nbdkit, our permissively licensed plugin-based Network Block Device server can now transparently decode encrypted disks, for both reading and writing:
qemu-img create -f luks --object secret,data=SECRET,id=sec0 -o key-secret=sec0 encrypted-disk.img 1G
bdkit file encrypted-disk.img --filter=luks passphrase=+/tmp/secret
We use LUKSv1 as the encryption format. That’s an older version [more on that in a moment] of the format used for Full Disk Encryption on Linux. It’s much preferable to use LUKS rather than using qemu’s built-in qcow2 encryption, and our implementation is compatible with qemu’s.
You can place the filter on top of other nbdkit plugins, like Curl:
nbdkit curl https://example.com/encrypted-disk.img --filter=luks passphrase=+/tmp/secret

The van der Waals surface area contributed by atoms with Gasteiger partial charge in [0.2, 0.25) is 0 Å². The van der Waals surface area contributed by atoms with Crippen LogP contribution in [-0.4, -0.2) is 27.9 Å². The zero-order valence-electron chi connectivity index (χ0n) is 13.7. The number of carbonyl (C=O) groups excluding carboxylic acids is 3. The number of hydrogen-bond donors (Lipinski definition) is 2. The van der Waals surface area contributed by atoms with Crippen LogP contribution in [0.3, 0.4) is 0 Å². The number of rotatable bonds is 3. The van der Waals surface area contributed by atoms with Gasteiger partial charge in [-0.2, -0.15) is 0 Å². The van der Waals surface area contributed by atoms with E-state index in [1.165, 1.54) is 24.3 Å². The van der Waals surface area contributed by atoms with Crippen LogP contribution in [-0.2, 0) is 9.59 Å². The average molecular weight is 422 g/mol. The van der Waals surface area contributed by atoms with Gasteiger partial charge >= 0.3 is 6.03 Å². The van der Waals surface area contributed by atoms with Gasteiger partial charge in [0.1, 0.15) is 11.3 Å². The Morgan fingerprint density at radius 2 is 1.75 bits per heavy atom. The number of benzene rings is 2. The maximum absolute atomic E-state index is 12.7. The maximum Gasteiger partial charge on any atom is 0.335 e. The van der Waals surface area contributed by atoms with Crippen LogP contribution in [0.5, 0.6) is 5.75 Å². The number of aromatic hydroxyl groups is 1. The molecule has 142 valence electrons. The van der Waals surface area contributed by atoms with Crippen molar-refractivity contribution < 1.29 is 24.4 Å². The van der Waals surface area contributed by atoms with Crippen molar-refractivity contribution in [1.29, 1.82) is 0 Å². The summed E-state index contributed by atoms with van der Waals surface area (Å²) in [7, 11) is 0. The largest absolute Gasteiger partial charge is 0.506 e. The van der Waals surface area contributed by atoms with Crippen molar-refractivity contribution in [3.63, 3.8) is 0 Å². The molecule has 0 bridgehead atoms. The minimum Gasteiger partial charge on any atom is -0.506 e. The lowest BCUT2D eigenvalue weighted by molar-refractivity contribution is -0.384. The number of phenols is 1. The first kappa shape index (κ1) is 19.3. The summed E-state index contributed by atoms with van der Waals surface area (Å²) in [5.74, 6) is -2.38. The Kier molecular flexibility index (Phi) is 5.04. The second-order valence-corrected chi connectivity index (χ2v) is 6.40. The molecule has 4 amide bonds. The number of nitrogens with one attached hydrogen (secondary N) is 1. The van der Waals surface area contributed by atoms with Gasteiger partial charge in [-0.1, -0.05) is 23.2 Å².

The threat model here is that you can store the encrypted data on a remote server, and the admin of the server cannot decrypt the disk (assuming you don’t give them the passphrase).
If you try this filter (or qemu’s device) with a modern Linux LUKS disk you’ll find that it doesn’t work. This is because modern Linux uses LUKSv2, although they are able to create, read and write LUKSv1 if you use set them up that way in advance. Unfortunately LUKSv2 is significantly more complicated than LUKSv1. It requires parsing JSON data(!) stored in the header, and supports a wider range of password derivation functions, typically the very slow and memory-intensive argon2. LUKSv1 by contrast only requires support for PBKDF2 and is generally far more straightforward to implement.
The new filter will be available in nbdkit 1.32, or you can grab the development version now.